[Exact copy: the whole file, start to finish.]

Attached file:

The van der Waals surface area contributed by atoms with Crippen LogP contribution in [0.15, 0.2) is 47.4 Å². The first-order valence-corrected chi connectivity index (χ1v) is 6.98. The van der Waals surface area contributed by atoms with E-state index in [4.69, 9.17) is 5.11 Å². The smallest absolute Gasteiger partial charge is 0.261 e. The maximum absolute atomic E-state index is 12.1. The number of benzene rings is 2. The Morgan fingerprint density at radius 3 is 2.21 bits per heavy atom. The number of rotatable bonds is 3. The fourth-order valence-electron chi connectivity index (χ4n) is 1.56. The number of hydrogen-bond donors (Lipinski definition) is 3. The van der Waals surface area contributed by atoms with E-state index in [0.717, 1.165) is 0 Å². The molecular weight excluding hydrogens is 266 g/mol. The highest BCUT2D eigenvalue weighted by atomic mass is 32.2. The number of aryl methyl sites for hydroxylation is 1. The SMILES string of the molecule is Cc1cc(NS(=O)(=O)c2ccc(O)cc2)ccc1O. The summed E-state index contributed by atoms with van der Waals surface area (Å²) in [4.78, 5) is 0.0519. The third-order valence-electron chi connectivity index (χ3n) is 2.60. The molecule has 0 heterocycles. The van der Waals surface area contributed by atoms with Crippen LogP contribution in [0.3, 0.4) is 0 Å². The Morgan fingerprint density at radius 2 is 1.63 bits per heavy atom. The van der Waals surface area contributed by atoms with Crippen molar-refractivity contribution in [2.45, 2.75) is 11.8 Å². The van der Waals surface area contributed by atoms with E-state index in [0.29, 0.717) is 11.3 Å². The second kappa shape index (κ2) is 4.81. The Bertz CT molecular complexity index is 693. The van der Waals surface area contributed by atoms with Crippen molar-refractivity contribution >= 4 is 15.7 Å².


The van der Waals surface area contributed by atoms with Crippen LogP contribution in [0.15, 0.2) is 47.4 Å². The first-order valence-corrected chi connectivity index (χ1v) is 6.98. The van der Waals surface area contributed by atoms with E-state index in [4.69, 9.17) is 5.11 Å². The smallest absolute Gasteiger partial charge is 0.261 e. The maximum absolute atomic E-state index is 12.1. The number of benzene rings is 2. The Morgan fingerprint density at radius 3 is 2.21 bits per heavy atom. The number of rotatable bonds is 3. The fourth-order valence-electron chi connectivity index (χ4n) is 1.56. The number of hydrogen-bond donors (Lipinski definition) is 3. The van der Waals surface area contributed by atoms with E-state index in [0.717, 1.165) is 0 Å². The molecular weight excluding hydrogens is 266 g/mol. The highest BCUT2D eigenvalue weighted by atomic mass is 32.2. The number of aryl methyl sites for hydroxylation is 1. The SMILES string of the molecule is Cc1cc(NS(=O)(=O)c2ccc(O)cc2)ccc1O. The summed E-state index contributed by atoms with van der Waals surface area (Å²) in [4.78, 5) is 0.0519. The third-order valence-electron chi connectivity index (χ3n) is 2.60. The molecule has 0 heterocycles. The van der Waals surface area contributed by atoms with Crippen LogP contribution in [0.3, 0.4) is 0 Å². The Morgan fingerprint density at radius 2 is 1.63 bits per heavy atom. The van der Waals surface area contributed by atoms with Crippen molar-refractivity contribution in [2.45, 2.75) is 11.8 Å². The van der Waals surface area contributed by atoms with E-state index in [0.29, 0.717) is 11.3 Å². The second kappa shape index (κ2) is 4.81. The Bertz CT molecular complexity index is 693. The van der Waals surface area contributed by atoms with Crippen molar-refractivity contribution >= 4 is 15.7 Å².